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I'm trying to run a potentially untrusted application without the following permissions, through the sandbox-exec command:

  1. file write (to avoid corruption/injection of files)
  2. network (to avoid communicate outside of my network)
  3. process creation (to avoid forks)
  4. access to system data (to avoid system corruption)

Let's suppose I need to run my application MyApp. I know it's possible to create a profile myprofile.sb such as the following one, but I'm not sure everything is included.

(version 1)
(allow default)
# bullet point #1
(deny file-write*)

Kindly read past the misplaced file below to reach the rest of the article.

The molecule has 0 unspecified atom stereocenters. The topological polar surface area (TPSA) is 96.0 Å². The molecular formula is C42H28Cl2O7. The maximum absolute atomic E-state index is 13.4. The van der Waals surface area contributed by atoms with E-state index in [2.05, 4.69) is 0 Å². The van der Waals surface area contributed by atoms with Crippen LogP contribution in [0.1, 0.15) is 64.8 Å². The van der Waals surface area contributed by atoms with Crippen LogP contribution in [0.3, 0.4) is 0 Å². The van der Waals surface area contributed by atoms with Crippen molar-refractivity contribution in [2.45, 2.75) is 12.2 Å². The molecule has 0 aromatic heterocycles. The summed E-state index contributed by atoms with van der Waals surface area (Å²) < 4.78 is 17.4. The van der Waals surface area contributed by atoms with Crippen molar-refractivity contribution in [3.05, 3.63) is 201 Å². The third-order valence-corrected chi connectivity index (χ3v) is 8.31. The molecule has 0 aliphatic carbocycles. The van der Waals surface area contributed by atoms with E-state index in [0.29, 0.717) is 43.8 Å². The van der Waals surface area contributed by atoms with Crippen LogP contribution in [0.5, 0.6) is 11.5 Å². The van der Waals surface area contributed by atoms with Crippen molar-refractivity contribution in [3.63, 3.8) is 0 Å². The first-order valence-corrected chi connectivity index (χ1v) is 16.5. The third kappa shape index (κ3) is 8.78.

(deny file-write-data)
# bullet point #2
(deny network*)
# bullet point #3
(deny process-fork)
(deny job-creation)
(deny process-exec)
# bullet point #4
(deny sysctl-write)
# logging every action possible
(trace "/tmp/myapp_output.sb")
(debug all)

At this point, I run the following command to run MyApp safely:

sandbox-exec -f ./myprofile.sb MyApp

If I run sample commands (e.g. ping google.it or touch /tmp/file.txt), the commands are executed correctly. Why? Am I missing something?

1

I know it's an old question, but maybe someone finds the answer useful.

The trace operation generates rules in the given output file.

These rules are for operations that would have been denied. (source: Apple Sandbox Guide)

Which means: the operations are not denied by the deny rules if the trace operator is in the profile file.

  • The link is broken. Could you update it? – auino Oct 1 '17 at 16:22
  • Works from here. Unfortunately I can't find another copy of the document on the web, so this is the only link I can provide. – peterfoldi Oct 2 '17 at 16:51

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